• Create and maintain a consumable, sustainable resume. (2h)
    • Don't call yourself a "junior"
    • Job titles are mostly bullshit (too bad no role-based employment)
  • Target occupations you want and start applying. (1h)
    • How much salary do I actually need?

Have a strategy for what comes next#

  • Know when and how to certify and why you might want to add it. (1h)
  • Set healthy work boundaries and self-care habits. (1h)

Pay it forward! (1h)#

  • Remember where you were. (20m)
  • Become a mentor. (20m)
  • Never stop learning. (20m)

What won't we learn (here)?#

There's a lot of stuff to learn and eventually we do hope to cover it in one of the other learning series we have planned. This is a place to capture that stuff when we think of it.

Polyglot Programming#

Learning to code in shell/bash is included in the Boost (since using a Linux terminal command line is coding so might as well learn all of it). The Boost also includes web design basics (Markdown, HTML, CSS) in order to create and format personal profile page and documentation.

All other programming languages have their own series that rotates annually in parallel to the Beginner Boost. The languages we learn rotate in the following order:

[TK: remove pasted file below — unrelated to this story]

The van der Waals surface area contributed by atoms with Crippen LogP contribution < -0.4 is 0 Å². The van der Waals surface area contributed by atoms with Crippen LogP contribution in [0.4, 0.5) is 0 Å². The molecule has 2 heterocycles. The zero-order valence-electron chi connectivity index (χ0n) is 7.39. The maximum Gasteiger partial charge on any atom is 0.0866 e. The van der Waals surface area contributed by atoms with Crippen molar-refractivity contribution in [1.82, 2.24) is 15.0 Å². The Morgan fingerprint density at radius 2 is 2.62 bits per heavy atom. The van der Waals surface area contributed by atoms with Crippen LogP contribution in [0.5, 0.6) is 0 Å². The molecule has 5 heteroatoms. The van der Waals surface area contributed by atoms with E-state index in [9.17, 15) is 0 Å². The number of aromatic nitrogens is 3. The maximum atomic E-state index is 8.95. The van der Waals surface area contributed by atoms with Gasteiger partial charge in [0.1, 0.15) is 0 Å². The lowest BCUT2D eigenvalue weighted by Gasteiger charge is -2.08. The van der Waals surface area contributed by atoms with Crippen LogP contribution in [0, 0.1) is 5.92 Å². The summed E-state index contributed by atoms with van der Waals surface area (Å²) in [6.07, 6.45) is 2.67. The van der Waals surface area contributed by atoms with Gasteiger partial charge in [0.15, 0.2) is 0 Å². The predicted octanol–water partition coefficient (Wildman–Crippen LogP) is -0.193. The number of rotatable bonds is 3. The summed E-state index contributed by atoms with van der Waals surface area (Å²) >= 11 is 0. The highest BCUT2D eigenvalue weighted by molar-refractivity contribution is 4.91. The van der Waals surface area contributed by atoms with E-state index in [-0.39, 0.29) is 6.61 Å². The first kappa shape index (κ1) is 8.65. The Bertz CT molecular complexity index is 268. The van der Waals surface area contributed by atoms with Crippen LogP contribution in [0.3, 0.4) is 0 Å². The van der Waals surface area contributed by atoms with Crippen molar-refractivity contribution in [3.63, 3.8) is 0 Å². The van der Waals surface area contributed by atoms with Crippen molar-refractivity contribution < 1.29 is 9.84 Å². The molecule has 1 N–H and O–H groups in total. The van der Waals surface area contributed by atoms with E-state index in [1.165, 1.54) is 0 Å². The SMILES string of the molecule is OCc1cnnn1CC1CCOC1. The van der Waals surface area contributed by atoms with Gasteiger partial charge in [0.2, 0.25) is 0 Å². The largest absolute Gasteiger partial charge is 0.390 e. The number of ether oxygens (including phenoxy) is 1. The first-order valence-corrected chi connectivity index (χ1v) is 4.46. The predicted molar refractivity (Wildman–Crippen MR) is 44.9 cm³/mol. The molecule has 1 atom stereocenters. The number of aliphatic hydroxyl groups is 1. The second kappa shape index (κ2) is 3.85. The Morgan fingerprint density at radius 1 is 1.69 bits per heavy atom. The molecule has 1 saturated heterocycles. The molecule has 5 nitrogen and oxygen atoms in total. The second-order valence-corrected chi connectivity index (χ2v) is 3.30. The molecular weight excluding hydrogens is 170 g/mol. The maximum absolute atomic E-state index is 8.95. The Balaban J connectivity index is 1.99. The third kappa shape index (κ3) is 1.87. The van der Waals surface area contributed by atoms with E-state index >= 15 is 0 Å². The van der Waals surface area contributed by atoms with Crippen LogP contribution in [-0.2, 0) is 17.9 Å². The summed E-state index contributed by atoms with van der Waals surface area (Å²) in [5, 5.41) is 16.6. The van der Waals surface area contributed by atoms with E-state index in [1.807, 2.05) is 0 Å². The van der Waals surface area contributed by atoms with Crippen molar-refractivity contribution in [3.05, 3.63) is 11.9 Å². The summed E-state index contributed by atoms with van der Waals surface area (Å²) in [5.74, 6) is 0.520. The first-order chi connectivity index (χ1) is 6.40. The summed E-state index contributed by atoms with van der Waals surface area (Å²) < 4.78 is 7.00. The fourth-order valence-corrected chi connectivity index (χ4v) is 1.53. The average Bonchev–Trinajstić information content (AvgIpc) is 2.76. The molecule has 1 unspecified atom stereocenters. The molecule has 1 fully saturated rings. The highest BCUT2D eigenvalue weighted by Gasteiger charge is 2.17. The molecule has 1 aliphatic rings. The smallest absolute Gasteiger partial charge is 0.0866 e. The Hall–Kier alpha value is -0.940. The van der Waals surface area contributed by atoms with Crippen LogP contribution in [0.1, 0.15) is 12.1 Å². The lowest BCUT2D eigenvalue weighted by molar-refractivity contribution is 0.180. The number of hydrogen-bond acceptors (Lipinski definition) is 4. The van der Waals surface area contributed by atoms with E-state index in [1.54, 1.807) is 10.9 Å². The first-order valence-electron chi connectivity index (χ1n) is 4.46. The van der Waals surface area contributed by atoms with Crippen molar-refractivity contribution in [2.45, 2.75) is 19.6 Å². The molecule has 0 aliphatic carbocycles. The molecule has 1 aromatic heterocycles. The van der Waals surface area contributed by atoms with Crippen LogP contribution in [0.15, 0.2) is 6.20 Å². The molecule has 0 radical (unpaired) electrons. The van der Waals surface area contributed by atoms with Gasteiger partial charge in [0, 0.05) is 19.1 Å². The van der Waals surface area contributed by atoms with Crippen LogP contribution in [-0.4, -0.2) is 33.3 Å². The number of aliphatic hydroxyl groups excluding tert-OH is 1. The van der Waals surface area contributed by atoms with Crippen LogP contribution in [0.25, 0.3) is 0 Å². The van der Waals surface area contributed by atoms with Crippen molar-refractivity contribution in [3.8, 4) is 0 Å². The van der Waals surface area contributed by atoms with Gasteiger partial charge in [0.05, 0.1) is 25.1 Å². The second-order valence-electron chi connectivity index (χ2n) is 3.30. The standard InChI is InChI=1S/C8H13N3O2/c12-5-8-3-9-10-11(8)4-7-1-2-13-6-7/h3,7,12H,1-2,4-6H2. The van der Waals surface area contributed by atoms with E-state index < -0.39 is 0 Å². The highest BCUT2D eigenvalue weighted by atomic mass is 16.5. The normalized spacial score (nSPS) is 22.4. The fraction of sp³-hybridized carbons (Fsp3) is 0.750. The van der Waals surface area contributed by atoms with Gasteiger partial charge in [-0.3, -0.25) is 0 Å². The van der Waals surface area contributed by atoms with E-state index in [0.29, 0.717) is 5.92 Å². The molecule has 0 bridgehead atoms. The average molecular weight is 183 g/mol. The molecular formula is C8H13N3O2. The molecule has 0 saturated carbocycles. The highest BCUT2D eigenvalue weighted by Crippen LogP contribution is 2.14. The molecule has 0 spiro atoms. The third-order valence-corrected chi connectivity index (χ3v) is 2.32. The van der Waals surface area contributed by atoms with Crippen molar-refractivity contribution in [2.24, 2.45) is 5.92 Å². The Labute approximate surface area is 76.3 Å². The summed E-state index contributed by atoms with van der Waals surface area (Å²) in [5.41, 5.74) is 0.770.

• Go
  • Python
  • JavaScript + Typescript
  • C

Homelab Init#

  • How to create and work with containers
  • How to create micro-services
  • How to interact with Web APIs
  • How to setup a local VLAN
  • How to setup and manage own DNS server
  • How to safely tunnel web-facing services through external providers
  • How to setup on-prem vanilla Kubernetes cluster
  • How to setup local virtual machine hosting with QEMU/libvirt

Professional Git and GitHub usage#

  • Forking and modifying
  • Branching and merging
  • Issue-driven pull requests
  • Locking main/master branch
  • Licensing issues
  • Release management
  • GitHub Actions
  • Continuous Integration
  • Continuous Deployment
  • GitOps
  • Dockerfile container image creation